Also, please keep in mind that removing one Board member will likely empower the Board to appoint another to fill the vacancy until the election at the next Annual Meeting.

Unapproved Deck Installed! In Hot Water Over Hot Tubs!

M.A. from Fairfield County writes:

Dear Mister Condo,

I serve on the Board of my condo. We have a new resident that asked for and received permission from the Board to construct a sunroom addition on to their Unit. Unfortunately, they went ahead and added an unapproved deck off the approved sunroom without permission or knowledge of the Board. The Board has given them 2 weeks to take it down. They haven’t and now they keep coming up with new ideas and plans to make it work. What shall we do?

Also, another new owner wants to install a hot tub on their deck.  We have nothing in our bylaws or rules and regulations about hot tubs.  The Board does not want the hot tub but we are unsure how to tell them “no” and what legal grounds we have to stand on.

Mister Condo replies:

M.A., ah, yes, the joys of serving on your condo Board when it comes to making decisions that affect your neighbors in a negative way. Thank you and the rest of your Board for your service. Let’s talk about sun rooms, decks, hot tubs, and other things that condo owners want but can’t always have.

Architectural compliance is the term most commonly associated with how the Board decides what is and what isn’t allowed. Almost every condo has the clause in its documents and it is what empowers the Board to keep the community in uniform shape. It covers everything that is part of the buildings, including the materials which can be used and what, if any, modifications are allowed. It is also where the Board gets its authority to grant permission or deny requests for modifications. In the event of the unapproved deck, the Board has every right to stand its ground and demand that the deck be removed. That isn’t to say that the homeowner will comply. They may try to stop the Board’s action, hire an attorney to bring suit against the Board, and so on. It can get quite ugly so get ready for a bumpy ride. The bottom line is that the deck wasn’t part of the approved sunroom addition so, legally, the Board is on solid ground. That being said, your new neighbor is likely to be out a good bit of money for the new deck which they will have to remove. They are making every effort to bring that deck into compliance and there may be a “win/win” scenario available so I would definitely hear them out. However, the wisdom of the Board and architectural compliance will be the ultimate deciding factors.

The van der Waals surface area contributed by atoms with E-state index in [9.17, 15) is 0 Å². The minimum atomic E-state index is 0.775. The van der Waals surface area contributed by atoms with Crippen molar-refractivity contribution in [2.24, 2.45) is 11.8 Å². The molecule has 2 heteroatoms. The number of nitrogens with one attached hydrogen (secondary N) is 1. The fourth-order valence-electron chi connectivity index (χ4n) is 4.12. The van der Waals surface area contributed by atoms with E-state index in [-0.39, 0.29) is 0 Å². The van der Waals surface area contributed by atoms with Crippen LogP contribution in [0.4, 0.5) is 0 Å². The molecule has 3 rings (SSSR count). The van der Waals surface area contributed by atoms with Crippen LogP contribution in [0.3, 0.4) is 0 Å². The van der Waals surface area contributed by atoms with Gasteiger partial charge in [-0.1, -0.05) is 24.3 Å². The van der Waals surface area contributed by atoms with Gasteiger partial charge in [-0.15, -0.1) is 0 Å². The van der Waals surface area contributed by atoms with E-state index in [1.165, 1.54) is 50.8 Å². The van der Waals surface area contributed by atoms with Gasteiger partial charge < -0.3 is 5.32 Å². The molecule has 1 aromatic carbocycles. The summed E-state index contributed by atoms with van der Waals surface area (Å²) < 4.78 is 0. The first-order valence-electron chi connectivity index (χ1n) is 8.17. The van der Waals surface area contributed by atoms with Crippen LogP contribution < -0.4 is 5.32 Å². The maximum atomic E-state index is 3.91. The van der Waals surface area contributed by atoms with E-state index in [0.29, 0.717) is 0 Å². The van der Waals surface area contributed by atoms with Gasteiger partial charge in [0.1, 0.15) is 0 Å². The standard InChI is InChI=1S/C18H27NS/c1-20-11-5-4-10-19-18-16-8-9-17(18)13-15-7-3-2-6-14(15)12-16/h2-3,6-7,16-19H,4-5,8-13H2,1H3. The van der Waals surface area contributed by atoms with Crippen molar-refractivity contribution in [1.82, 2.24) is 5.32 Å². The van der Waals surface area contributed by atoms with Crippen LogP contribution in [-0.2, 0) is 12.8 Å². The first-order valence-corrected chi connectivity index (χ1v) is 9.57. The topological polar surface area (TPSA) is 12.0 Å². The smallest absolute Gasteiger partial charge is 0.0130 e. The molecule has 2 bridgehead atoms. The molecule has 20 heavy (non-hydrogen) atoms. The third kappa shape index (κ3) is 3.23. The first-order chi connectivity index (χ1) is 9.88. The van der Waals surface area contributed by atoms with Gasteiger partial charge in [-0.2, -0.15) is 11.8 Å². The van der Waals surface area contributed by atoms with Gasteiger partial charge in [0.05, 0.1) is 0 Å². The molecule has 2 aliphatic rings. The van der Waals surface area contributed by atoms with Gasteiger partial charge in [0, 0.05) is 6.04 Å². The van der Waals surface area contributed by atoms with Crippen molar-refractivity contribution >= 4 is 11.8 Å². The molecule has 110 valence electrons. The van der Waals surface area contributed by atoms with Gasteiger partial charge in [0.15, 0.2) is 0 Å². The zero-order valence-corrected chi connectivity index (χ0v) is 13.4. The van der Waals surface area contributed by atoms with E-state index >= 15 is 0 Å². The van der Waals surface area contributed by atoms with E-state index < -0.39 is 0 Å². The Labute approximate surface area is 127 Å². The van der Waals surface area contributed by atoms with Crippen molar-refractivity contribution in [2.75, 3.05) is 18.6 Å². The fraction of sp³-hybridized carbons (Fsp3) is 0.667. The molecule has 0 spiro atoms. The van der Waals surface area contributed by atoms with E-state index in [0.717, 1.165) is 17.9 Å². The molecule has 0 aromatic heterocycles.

As for your deck-mounted hot tub-seeking resident, architectural compliance may or may not be your ally here. If your documents do not expressly address the issue, you are facing a bit of a sticky wicket. I understand hot tubs can be quite heavy when full of water. That weight could cause an undue amount of stress on the deck, creating a potentially dangerous situation. Check your local ordinances. It may be against your town’s building code to install a hot tub on a deck. If so, problem solved. If not, consider putting the item on an upcoming Board meeting and cast a vote as to whether or not to allow them. If there are enough votes against it, you can pass a rule that bans hot tubs. That rule can be questioned by the resident at the next Annual meeting or they may choose to sue the Board over the decision but both of those things require a lot of effort, which the resident may not wish to exert seeing as he can’t go relax in his deck-mounted hot tub when he is through. Pardon my joke.